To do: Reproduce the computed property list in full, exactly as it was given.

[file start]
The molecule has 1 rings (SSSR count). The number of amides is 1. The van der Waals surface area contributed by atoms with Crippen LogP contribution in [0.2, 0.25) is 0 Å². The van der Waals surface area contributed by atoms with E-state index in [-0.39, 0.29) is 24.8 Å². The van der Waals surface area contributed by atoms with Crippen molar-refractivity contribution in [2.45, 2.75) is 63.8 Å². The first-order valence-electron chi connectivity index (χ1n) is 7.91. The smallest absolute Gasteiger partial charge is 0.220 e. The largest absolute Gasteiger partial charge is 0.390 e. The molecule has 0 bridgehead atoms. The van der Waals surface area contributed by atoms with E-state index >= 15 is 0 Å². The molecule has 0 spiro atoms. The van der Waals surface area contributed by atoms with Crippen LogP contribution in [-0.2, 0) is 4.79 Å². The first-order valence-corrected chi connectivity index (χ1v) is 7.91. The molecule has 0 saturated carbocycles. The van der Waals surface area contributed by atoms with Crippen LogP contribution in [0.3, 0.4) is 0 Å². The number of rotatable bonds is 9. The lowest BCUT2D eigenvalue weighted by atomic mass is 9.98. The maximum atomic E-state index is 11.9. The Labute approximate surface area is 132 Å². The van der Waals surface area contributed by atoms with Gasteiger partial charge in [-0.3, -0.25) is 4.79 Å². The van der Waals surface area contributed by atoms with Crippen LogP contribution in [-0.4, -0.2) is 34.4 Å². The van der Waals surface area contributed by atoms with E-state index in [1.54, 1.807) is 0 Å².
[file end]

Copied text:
The molecule has 1 rings (SSSR count). The number of amides is 1. The van der Waals surface area contributed by atoms with Crippen LogP contribution in [0.2, 0.25) is 0 Å². The van der Waals surface area contributed by atoms with E-state index in [-0.39, 0.29) is 24.8 Å². The van der Waals surface area contributed by atoms with Crippen molar-refractivity contribution in [2.45, 2.75) is 63.8 Å². The first-order valence-electron chi connectivity index (χ1n) is 7.91. The smallest absolute Gasteiger partial charge is 0.220 e. The largest absolute Gasteiger partial charge is 0.390 e. The molecule has 0 bridgehead atoms. The van der Waals surface area contributed by atoms with E-state index >= 15 is 0 Å². The molecule has 0 spiro atoms. The van der Waals surface area contributed by atoms with Crippen LogP contribution in [-0.2, 0) is 4.79 Å². The first-order valence-corrected chi connectivity index (χ1v) is 7.91. The molecule has 0 saturated carbocycles. The van der Waals surface area contributed by atoms with Crippen LogP contribution in [0.3, 0.4) is 0 Å². The number of rotatable bonds is 9. The lowest BCUT2D eigenvalue weighted by atomic mass is 9.98. The maximum atomic E-state index is 11.9. The Labute approximate surface area is 132 Å². The van der Waals surface area contributed by atoms with Gasteiger partial charge in [-0.3, -0.25) is 4.79 Å². The van der Waals surface area contributed by atoms with Crippen LogP contribution in [-0.4, -0.2) is 34.4 Å². The van der Waals surface area contributed by atoms with E-state index in [1.54, 1.807) is 0 Å².